UBC Theses and Dissertations
Micro-CT measurement of the internal fit of lithium disilicate crowns David, Alfaro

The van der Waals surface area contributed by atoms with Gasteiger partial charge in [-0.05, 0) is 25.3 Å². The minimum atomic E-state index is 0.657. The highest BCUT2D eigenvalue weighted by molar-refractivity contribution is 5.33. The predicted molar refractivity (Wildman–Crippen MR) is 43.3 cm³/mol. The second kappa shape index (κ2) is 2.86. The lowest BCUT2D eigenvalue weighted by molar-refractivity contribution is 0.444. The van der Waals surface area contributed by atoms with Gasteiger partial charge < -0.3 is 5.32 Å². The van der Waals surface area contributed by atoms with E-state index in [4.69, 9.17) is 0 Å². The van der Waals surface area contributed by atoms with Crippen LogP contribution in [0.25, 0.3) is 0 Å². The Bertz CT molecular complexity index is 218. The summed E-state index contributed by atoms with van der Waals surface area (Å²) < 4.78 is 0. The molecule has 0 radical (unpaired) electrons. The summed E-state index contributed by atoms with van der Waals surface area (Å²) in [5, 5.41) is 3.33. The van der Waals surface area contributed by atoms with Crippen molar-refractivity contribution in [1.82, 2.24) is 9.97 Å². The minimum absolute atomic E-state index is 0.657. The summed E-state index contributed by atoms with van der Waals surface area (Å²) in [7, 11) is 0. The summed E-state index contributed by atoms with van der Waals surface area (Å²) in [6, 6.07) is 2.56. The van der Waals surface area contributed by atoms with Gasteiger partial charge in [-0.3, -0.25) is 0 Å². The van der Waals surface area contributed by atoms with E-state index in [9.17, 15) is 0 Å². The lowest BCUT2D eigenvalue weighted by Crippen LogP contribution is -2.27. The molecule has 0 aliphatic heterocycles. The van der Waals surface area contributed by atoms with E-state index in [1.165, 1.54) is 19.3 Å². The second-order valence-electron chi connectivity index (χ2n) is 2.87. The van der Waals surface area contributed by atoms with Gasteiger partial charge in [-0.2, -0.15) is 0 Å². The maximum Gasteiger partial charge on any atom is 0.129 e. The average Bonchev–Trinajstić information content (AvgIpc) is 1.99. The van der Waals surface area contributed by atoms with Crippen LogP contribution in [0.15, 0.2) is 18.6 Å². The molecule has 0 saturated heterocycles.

The introduction of digital impressions into the field of dentistry has begun the era of entirely computer assisted crown fabrication. The aim of this study was to assess the internal fit of lithium disilicate crowns fabricated using this novel impression technology and to compare their fit to the fit of crowns obtained by traditional elastomeric impressions. Thus, 15 lithium disilicate crowns were fabricated using an entirely digital workflow (impression and fabrication), 15 lithium disilicate crowns were fabricated manually from digital impressions, and 15 lithium disilicate crowns were fabricated using a “traditional” manual process. For the fabrication of the crowns, tooth #15 was prepared for an all-ceramic restoration on an ivorine typodont, which in turn was digitized and a replica milled in zirconia. This master zirconia model and die were then utilized for the impression procedures. Duplicate dies of the master zirconia die were made in polyurethane, enabling the internal fit of each crown to be evaluated via micro CT analysis, due to the contrast in radioopacity between the ceramic, die and internal space. The total volume of the internal space (gap), the mean and maximum thickness of the gap, and the percentage of the gap that was at or below 120um thickness were calculated and evaluated statistically via one-way ANOVA, with post-hoc Scheffé analysis. The results demonstrated that the lithium disilicate crowns fabricated from digital impressions resulted in a smaller internal space, and therefore more intimate fit, in comparison to the lithium disilicate crowns fabricated via the traditional manual approach. Three-dimensional renderings of the internal space were also created, allowing for a descriptive analysis of the distribution of this internal space.
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